2. Through either an http POST or through a web page, we create a Competition instance. The controller creates the instance and hands it to the CompetitionControlService, which orchestrates all startup activity, including virtually all the activity that's currently in the plugin bootstrap methods. If there are startup sequence dependencies among plugins, then either we need to invent a decoupled sequencing scheme (I can think of a couple ways to do this) or we can just embed the sequence dependencies in the CompetitionControlService. The latter might be quicker to implement in the short term, but it would seriously break the Grails plugin contract.
  3. Initialization should be done by convention, the same way in every plugin, so the CompetitionControlService can discover the initialization classes and invoke an init() method on each of them. I suggest we recycle David's original idea for plugin configuration, by creating an InitializationService superclass in powertac-server-interface, and then creating a subclass service in every plugin that needs initialization. The init() method can take a list of plugin role names, representing the plugins that have so far been successfully initialized. Plugins can then "reject" the initialization attempt if its sequence dependencies are not satisfied (the necessary roles are not represented in the list). So an init() method returns true if it was successful, false otherwise. This will work as long as we do not create cycles in the dependency graph among our plugins.
  4. When a simulation is complete, its database and log file are saved, and the database completely cleared out. Then creation of a new Competition instance will start the cycle again.

Does this make sense? Can anyone find holes in it?

John

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Re: Simulation startup

grampajohn
Administrator
grampajohn wrote
  1. No objects are created at bootstrap time - no default Competition, no default Broker. The database is initially empty.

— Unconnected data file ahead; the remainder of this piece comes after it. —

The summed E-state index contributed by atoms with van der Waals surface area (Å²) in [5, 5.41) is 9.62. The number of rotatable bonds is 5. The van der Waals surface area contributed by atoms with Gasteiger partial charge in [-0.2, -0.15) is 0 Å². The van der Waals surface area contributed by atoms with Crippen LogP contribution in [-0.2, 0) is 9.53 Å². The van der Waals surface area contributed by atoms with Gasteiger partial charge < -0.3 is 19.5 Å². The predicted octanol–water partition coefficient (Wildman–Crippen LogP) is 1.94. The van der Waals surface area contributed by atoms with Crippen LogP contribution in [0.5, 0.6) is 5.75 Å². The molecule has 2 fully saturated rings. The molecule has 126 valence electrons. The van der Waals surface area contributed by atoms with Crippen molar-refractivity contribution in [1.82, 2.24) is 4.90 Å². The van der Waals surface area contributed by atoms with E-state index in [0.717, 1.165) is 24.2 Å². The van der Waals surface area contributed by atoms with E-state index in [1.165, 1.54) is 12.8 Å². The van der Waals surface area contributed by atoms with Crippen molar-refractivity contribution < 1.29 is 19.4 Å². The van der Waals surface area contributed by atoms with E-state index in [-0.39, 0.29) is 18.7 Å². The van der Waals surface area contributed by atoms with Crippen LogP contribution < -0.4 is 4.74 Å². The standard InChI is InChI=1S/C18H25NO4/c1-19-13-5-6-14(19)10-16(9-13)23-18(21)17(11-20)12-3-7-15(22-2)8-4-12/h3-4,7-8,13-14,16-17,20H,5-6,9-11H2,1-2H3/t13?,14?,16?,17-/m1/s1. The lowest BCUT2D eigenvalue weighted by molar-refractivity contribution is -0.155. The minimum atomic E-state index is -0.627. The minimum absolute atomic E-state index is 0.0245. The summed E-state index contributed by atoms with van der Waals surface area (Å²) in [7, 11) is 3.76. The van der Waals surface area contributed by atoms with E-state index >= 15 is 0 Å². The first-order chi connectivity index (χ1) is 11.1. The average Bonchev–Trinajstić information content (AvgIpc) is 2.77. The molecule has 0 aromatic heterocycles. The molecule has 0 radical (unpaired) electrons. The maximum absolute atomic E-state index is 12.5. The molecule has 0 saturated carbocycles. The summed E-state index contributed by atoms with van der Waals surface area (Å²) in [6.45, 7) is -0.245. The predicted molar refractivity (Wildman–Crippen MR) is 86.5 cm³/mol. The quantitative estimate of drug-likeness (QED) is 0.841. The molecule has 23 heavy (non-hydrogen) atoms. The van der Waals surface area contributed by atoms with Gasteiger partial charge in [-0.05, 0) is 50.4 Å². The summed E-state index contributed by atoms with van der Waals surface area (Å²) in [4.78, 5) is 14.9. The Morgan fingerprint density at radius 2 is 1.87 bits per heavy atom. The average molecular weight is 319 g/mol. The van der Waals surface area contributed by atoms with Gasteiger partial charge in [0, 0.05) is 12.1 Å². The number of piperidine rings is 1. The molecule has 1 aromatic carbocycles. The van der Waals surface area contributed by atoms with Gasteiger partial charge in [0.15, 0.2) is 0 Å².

2. Through either an http POST or through a web page, we create a Competition instance. The controller creates the instance and hands it to the CompetitionControlService, which orchestrates all startup activity, including virtually all the activity that's currently in the plugin bootstrap methods. If there are startup sequence dependencies among plugins, then either we need to invent a decoupled sequencing scheme (I can think of a couple ways to do this) or we can just embed the sequence dependencies in the CompetitionControlService. The latter might be quicker to implement in the short term, but it would seriously break the Grails plugin contract.

Because the database is initially empty, the POST will need to also create all the needed PluginConfig instances for the individual plugins. Initialization code will need to discover whether those exist before creating new ones. To make it easy to configure a game through a web front-end, we may want to add a method to the InitializationService that creates and saves default PluginConfig instances, giving us something to display and edit.

John

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Re: Simulation startup

grampajohn
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The scheme described in the preceding posts for game initialization is complete and working. Initialization of Gencos,  AccountingService, and TariffMarket are implemented using this scheme.

The process is driven by two methods in CompetitionControlService. The preGame() method sets up the default broker and competition, and calls setDefaults() on all the InitializationService implementations. The configurePlugins() method runs the initialization process for each plugin, and allows them to defer their operations until they see that some other plugin has been initialized.

An advantage of this method is that all the default initialization setups are available for inspection and modification between games. The configurePlugins() method is then called during the game startup sequence. The only remaining BootStrap code simply calls competitionControlService.preGame().

Please let me know if you need help implementing this for your plugins.

John